PAIRS’ creator, Dr. Lori Gordon, recounted a counseling session with a couple where the man, sounding somewhat annoyed, said “We’ve been together for years.  I thought I’d heard we were going to “be one!”   To which Dr. Gordon said “Well then, which one?”   It’s very tempting to see our environment, our choices, our partner — through a belief that expects and wants both of us to see things the same way.  Which is to say… the way WE do.

It really works a lot better if instead we can see what each of us brings to the relationship as a contribution to the entity called “the Us.”  Neither probably has all the wisdom or information. However, with good will, together the “Us” can find ways to navigate through the ups and downs everyone faces.  The glass is both half empty and half full.  What does each of those viewpoints have to say that needs to be considered on any given issue?  Sometimes, for instance, caution or deliberation (possibly from a pessimistic viewpoint) may be an excellent approach.  Sometimes, when appropriate, the optimist’s approach of being more spontaneous and risky can produce delightful results.  Your partner will never be you.  And vice versa.  Together, however, with respect, inquiry, willingness to negotiate and try new ways, and strong listening skills – our differences can become our best feature.

I was continually surprised by the practical nature of the skills discovered for building an even deeper, sustaining and equal partnership between my wife and me. Thank you!” – PAIRS graduate

PAIRS workshops are offered throughout the year. See Class Schedule on our website: http://www.PAIRSVirginia.com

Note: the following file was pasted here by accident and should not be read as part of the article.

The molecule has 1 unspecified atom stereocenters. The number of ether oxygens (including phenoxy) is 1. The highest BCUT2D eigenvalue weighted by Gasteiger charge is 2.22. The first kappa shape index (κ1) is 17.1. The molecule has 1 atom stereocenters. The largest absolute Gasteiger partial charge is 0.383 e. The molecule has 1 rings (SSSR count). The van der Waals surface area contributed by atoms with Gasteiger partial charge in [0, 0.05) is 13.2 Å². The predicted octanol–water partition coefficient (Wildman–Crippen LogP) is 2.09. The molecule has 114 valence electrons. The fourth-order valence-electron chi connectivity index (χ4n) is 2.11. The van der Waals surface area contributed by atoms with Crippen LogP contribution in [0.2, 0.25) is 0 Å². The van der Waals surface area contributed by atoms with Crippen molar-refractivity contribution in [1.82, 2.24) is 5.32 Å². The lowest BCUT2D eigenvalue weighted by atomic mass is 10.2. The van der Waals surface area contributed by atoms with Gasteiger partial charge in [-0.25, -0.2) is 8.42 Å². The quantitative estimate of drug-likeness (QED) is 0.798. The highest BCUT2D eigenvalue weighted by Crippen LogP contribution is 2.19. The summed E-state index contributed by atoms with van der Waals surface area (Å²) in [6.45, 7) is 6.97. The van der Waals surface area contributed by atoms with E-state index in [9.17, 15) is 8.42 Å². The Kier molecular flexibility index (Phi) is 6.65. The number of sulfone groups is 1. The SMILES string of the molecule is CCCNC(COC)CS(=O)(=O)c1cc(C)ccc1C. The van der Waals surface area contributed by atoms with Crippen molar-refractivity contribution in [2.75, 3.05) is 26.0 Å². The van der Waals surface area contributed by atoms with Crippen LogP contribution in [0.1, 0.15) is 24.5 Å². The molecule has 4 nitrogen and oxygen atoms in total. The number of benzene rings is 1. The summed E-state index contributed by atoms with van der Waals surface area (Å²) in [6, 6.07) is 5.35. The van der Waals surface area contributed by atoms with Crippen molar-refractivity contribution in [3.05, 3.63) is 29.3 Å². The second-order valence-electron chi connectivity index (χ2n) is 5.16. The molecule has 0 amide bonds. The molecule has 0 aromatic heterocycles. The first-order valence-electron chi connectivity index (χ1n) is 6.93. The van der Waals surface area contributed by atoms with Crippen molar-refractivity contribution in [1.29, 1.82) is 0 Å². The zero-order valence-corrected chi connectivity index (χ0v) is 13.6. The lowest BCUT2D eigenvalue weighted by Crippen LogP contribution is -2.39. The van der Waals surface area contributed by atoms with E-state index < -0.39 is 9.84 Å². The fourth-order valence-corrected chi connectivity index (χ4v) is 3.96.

Too close, too often?

The Problem

If you loved me, you would always want me with you. If you want to be alone, it means you don’t want me with you. But … If you always want me with you, I feel smothered. 

The Solution

This is one of the Love Knots written by PAIRS Founder Lori Gordon.*   A Love Knot is an unspoken expectation that we create when we are young, which we silently carry into all our adult relationships as a firm belief without question.  It’s only when our expectations are not met that these “land mines” blow up – we can get very upset and not really understand why.  The reality of this particular Love Knot is that all of us have times when we want to be separate, and times when we want to be together.  As adults no one can always want to or always be there for another. We need to be able to accept the differences in our preference for alone time, or for activities with friends, and negotiate with our partners for the changes that are important.  Negotiating for our needs is a skill that doesn’t come naturally, especially when we are stressed.  Whether in our PAIRS classes, or other resources, learning how to successfully negotiate to a win-win is vital to enjoying life. 

PAIRS has changed a 29-year marriage of confusion, hurt, silence and missed opportunities into a vibrant relationship of pleasure and trust.” – PAIRS graduate

*Love Knots by Lori H. Gordon is available through Amazon books

So, do people really ever change?

The Problem

Things between me and my partner are good, but could stand some improvement. I’ve heard from friends that people can’t and don’t change – so is it just a question of finding a partner who thinks and acts the way I do on just about everything?

The Solution